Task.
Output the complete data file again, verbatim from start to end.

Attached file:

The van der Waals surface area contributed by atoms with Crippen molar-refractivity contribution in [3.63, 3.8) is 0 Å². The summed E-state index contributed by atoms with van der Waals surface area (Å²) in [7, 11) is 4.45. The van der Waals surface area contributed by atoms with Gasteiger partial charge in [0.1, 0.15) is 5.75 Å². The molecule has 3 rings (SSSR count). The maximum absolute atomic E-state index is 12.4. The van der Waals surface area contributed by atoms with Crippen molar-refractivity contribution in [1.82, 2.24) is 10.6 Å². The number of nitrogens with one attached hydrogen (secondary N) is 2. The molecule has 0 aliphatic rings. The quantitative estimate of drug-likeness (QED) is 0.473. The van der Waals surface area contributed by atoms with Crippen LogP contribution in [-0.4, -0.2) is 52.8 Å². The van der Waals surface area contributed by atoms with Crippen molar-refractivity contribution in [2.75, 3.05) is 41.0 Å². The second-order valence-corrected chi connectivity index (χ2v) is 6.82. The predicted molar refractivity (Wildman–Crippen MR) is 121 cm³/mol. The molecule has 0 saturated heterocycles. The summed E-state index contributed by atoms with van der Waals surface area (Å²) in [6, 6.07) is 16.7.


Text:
The van der Waals surface area contributed by atoms with Crippen molar-refractivity contribution in [3.63, 3.8) is 0 Å². The summed E-state index contributed by atoms with van der Waals surface area (Å²) in [7, 11) is 4.45. The van der Waals surface area contributed by atoms with Gasteiger partial charge in [0.1, 0.15) is 5.75 Å². The molecule has 3 rings (SSSR count). The maximum absolute atomic E-state index is 12.4. The van der Waals surface area contributed by atoms with Crippen molar-refractivity contribution in [1.82, 2.24) is 10.6 Å². The number of nitrogens with one attached hydrogen (secondary N) is 2. The molecule has 0 aliphatic rings. The quantitative estimate of drug-likeness (QED) is 0.473. The van der Waals surface area contributed by atoms with Crippen LogP contribution in [-0.4, -0.2) is 52.8 Å². The van der Waals surface area contributed by atoms with Crippen molar-refractivity contribution in [2.75, 3.05) is 41.0 Å². The second-order valence-corrected chi connectivity index (χ2v) is 6.82. The predicted molar refractivity (Wildman–Crippen MR) is 121 cm³/mol. The molecule has 0 saturated heterocycles. The summed E-state index contributed by atoms with van der Waals surface area (Å²) in [6, 6.07) is 16.7.